For a while it seemed that the matter of Sgt. Bergdahl's unilateral decision to leave his post in Afghanistan in the dead of night was going to be conveniently forgotten.
General Robert Abrams, head of U.S. Forces Command, however, rejected the recommendation of a lower officer and opted for a general court-martial for Bergdahl.
No doubt, the Obama administration, which hailed Bergdahl as a hero after swapping five Taliban prisoners for him and giving his parents a Rose Garden moment with the President, would prefer the matter to have gone away. But that would be bad for military order and virtue.
The Wall Street Journal writes:
Gen. Abrams’ decision is not hard to understand. No army can allow its soldiers to leave the battlefield when they decide. There may well be mitigating circumstances regarding Sgt. Bergdahl, from the harsh treatment he endured under the Taliban to delusions that by walking off his post he could inform a general about problems in his unit. He will now get to make these arguments before a military court, and we have confidence in the Army’s commitment to fairness and justice.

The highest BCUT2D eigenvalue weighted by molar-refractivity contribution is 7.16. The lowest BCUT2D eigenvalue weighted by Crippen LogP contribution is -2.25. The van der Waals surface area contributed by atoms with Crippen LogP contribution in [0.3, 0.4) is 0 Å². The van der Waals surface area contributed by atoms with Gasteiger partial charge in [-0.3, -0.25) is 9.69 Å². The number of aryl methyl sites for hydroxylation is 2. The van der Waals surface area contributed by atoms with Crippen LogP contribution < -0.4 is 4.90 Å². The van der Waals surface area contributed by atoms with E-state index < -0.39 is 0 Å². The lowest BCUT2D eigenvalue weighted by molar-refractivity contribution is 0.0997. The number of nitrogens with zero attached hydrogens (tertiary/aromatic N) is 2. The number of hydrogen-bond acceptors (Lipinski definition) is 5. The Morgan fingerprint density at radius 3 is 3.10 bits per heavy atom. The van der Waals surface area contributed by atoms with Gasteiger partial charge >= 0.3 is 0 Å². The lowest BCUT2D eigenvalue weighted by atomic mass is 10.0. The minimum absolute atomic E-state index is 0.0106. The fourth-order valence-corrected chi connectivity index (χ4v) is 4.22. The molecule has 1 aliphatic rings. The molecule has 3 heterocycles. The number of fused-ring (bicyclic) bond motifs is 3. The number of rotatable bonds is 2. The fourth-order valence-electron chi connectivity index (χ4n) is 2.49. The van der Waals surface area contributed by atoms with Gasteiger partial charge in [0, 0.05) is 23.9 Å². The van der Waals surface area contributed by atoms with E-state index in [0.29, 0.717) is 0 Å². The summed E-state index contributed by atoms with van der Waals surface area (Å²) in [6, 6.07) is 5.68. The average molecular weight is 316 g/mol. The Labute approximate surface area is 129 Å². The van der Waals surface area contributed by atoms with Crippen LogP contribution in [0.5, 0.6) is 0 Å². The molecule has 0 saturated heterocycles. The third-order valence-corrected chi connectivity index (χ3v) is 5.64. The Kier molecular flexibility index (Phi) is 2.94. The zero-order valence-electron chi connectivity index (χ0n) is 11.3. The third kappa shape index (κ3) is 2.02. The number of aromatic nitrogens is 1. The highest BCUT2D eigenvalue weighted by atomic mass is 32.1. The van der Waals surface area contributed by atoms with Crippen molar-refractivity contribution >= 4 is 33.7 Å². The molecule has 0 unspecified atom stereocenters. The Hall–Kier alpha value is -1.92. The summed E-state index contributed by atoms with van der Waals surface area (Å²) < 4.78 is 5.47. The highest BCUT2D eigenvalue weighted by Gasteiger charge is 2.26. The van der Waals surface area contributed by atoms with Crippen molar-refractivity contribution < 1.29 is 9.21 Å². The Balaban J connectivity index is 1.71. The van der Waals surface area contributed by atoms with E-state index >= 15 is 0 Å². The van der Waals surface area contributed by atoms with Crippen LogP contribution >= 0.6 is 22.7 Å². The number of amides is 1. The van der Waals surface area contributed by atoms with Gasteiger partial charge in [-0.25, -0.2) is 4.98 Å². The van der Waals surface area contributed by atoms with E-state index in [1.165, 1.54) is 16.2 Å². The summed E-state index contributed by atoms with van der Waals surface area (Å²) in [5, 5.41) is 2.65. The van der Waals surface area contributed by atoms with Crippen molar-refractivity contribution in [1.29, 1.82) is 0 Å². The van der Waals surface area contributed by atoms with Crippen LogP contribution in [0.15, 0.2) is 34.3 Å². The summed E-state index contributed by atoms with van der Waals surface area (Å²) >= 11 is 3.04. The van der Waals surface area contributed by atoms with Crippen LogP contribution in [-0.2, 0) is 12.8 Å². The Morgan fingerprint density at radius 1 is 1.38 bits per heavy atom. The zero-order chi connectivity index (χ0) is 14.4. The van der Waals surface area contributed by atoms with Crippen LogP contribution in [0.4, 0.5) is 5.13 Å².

One of the great ironies is that Bergdahl's lawyer is complaining about all the publicity surrounding his client, but, as the Wall Street Journal asks, "Whose fault is that?" The case assumed national significance from the second President Obama welcomed Bergdahl's parents to the Rose Garden to announce their son's release. Bergdahl wrote his parents that he was “ashamed to even be an American” and that “the title of US soldier is the lie of fools” three days before he left his post. Now, he is telling a different story on Serial, a popular podcast.
General Abrams is to be commended for giving Sgt. Bergdahl his day in court and for assuring us all that the military still believes in honor.